Skip to content
Surgeon Janey Pratt demonstrating protective mitts she redesigned

Stanford surgeon repurposed her suturing skills to sew hundreds of masks

Stanford pediatric surgeon Janey Pratt converted her dining room to a factory, in order to produce cloth masks to protect people from COVID-19 transmission.

Early in the COVID-19 pandemic, Stanford pediatric surgeon Janey Pratt, MD, found herself with time on her hands.

In March, Stanford Medicine temporarily delayed elective surgeries to create additional capacity in case of a COVID-19 surge. With no operations scheduled, Pratt decided to put her suturing skills to use helping others: "I started taking orders from family and friends, and made masks for our clinic and office staffs," she told me.

Pratt learned the basics of sewing from her mother, and refined her craft in a high school home economics class.

"I wanted to take shop, but there was this bully who said I couldn't because I was a girl," Pratt said. "The skill has served me well. I don't do nice fancy stuff, but I'll make costumes for Halloween and plays -- whatever the kids needed."

She expected to sew maybe a couple dozen masks as she waited out the pandemic; instead, she created an organization dubbed Purissima Production Effort (PPE) after their location on Purissima Road. To date, her team has produced -- and given away for free -- more than 750 masks, not including a few for her granddaughter's baby dolls.

Meticulous design

Pratt approached her mask-making with the same meticulousness she brings to her surgeries.

"We tried a few designs first -- different patterns, different materials," she told me. "Eventually, we settled on a pattern that we like a lot and created both adult and kid masks."

Fabric came from a variety of sources, starting with two large bins of quilters' cotton from Pratt's mother's collection. They used straightened paper clips to create a flexible nose bridge; and they substituted shoestrings for elastic.

Stanford surgeon Dan Azgury tries out a cloth mask made by Janey Pratt
Stanford surgeon Dan Azagury and his family try out cloth masks made by Janey Pratt and her team.

When a family friend joined Pratt's household to help homeschool her children, the friend brought along two sewing machines and all of her fabric. With no other guests expected, Pratt converted her formal dining area into a factory.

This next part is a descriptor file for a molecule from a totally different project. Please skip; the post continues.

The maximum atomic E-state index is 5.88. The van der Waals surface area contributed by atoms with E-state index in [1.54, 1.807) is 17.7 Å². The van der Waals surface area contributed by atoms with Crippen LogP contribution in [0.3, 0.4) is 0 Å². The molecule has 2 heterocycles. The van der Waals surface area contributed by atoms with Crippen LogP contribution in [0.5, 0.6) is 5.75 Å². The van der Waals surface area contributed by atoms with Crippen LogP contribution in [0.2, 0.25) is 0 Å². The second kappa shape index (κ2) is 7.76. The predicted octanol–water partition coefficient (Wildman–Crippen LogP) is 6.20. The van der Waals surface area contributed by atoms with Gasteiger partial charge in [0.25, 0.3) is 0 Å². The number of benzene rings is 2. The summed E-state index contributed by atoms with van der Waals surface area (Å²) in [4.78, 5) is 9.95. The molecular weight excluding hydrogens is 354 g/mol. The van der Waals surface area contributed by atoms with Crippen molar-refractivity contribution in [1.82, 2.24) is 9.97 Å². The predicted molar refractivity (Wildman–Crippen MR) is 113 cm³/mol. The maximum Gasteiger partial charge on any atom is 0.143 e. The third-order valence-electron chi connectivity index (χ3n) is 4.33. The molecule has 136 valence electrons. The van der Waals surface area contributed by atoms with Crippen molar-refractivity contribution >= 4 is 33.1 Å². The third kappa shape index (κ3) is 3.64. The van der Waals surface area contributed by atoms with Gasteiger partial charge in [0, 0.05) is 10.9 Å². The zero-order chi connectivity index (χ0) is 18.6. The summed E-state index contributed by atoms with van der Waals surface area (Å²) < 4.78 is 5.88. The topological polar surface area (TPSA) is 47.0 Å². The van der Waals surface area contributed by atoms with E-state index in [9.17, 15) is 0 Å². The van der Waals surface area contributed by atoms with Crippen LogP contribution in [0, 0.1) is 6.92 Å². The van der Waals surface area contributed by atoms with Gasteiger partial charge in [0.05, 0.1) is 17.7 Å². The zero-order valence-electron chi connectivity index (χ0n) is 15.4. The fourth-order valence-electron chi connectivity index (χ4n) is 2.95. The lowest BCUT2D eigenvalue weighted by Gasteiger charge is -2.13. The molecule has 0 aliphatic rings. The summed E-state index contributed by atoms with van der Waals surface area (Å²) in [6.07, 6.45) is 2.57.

Her 7-year-old son Isaac started wearing noise-cancelling headphones, so he didn't have to hear the machines; and they worked on the nose pieces and other quieter tasks when he was logged into a Zoom call for his second-grade class.

Sixty-seven yards of fabric

Word about the effort got out, and people started donating material. One surgical resident offered fabric from Africa, and a tech from the Veterans Affairs Palo Alto Health Care System supplied San Francisco 49ers fabric so Pratt's team could make football-themed masks for his entire family.

When those supplies ran out, Pratt and her team purchased more -- about 67 yards total. Between materials and shipping, the project has cost about $3,000, she said, but she is happy to foot the bill for others' protection. "I wouldn't have been a very good business owner," Pratt laughed.

Her latest mask design is completely adjustable and fits close to the face -- "like an N95," she said. It's also reversible, can hang from your neck when not in use, and has a pocket for a disposable filter.

Stanford surgeon Dan Azagury, MD, gives Pratt's work rave reviews.

 "I thought they were very well made," he said of the masks "Also I figured that -- as a surgeon -- she kind of knows what she's doing when it comes to 'surgical' masks!"

Producing cloth mitts

But Pratt didn't stop there. She noticed that people were using gloves incorrectly out in the community, contaminating them and then spreading the contaminants to other surfaces. So, she designed a cloth mitt to provide better protection. She explains how it works in a video on YouTube, filmed by her husband Gill. To date, they've created more than 100 mitts.

Stanford surgeon Janey Pratt explains how a cloth mitt that she designed protects people from COVID-19 transmission.

As masks become more available -- and Pratt returns to the operating room -- she says the Purissima Production Effort will probably slow down. But no request will ever be turned away.

"So long as we have friends and family and colleagues who need or want them," Pratt said, "we will keep making them."

Photos courtesy of Janey Pratt

Popular posts

Category:
Biomedical research
How do the new COVID-19 vaccines work?

The Pfizer and Moderna COVID-19 vaccines are the first to use the RNA coding molecule to prompt our bodies to fight the virus. Here's how they work.